Boeing won a $3.5 billion deal
for the C-17 Globemaster III Sustainment Program. The contract will provide support and sustainment services to the government product support manager/product support integrator for the C-17
weapon system. The contract involves Foreign Military Sales (FMS) to the United Kingdom, Australia, Canada, NATO Airlift Management Program Office, India, Kuwait, United Arab Emirates and Qatar. Support includes: program management; sustaining logistics; material and equipment management; sustaining engineering; quality assurance; depot level aircraft maintenance and modifications; F117 propulsion system management; long-term sustainment planning; field services, unique foreign military customer services and Air Logistics Center partnering support for the worldwide fleet of the C-17 aircraft. Estimated completion date is May 30, 2031.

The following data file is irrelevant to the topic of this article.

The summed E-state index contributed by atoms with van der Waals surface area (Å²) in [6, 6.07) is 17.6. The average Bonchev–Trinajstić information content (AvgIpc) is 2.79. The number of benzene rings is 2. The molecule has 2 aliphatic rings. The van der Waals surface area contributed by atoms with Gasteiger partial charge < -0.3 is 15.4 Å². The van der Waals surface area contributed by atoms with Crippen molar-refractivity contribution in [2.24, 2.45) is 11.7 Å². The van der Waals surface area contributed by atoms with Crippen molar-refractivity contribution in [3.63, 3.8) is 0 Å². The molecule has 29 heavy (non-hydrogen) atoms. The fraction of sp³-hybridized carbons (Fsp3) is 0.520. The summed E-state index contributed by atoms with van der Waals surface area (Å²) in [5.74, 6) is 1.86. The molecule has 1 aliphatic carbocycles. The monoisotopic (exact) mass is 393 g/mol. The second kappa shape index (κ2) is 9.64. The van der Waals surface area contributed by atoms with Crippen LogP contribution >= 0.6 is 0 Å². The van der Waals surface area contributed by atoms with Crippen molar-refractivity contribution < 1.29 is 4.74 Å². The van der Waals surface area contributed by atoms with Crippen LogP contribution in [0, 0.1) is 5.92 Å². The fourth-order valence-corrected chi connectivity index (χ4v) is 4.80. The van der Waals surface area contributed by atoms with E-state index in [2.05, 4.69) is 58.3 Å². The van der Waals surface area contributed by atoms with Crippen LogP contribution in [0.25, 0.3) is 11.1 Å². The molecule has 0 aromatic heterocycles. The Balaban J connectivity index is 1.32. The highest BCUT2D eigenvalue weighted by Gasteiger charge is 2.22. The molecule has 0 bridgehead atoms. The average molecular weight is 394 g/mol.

The C-17 has had more money-driven last hurrahs than The Who. Even so, FY 2010 featured the USAF’s last planned orders of C-17 Globemaster III short field, heavy-lift transport jets.
The Pentagon had been trying to end the program for years, but 3 factors led Congress to keep adding new C-17s to the budget, year after year: (1) deep doubts about the premises, pre-9/11 vintage, and quality of the Pentagon’s mobility studies; (2) uncertainty concerning the C-5 Galaxy super-heavy transport’s upgrade programs; and (3) a fleet wear tempo much higher than originally forecast, driven by constant requests from theater for C-17s.
All things end, and there were no new C-17s bought in the FY 2011 or FY 2012 budgets. That would leave the USA with a total ordered fleet of 223, once they’re all under contract. At long last, they are.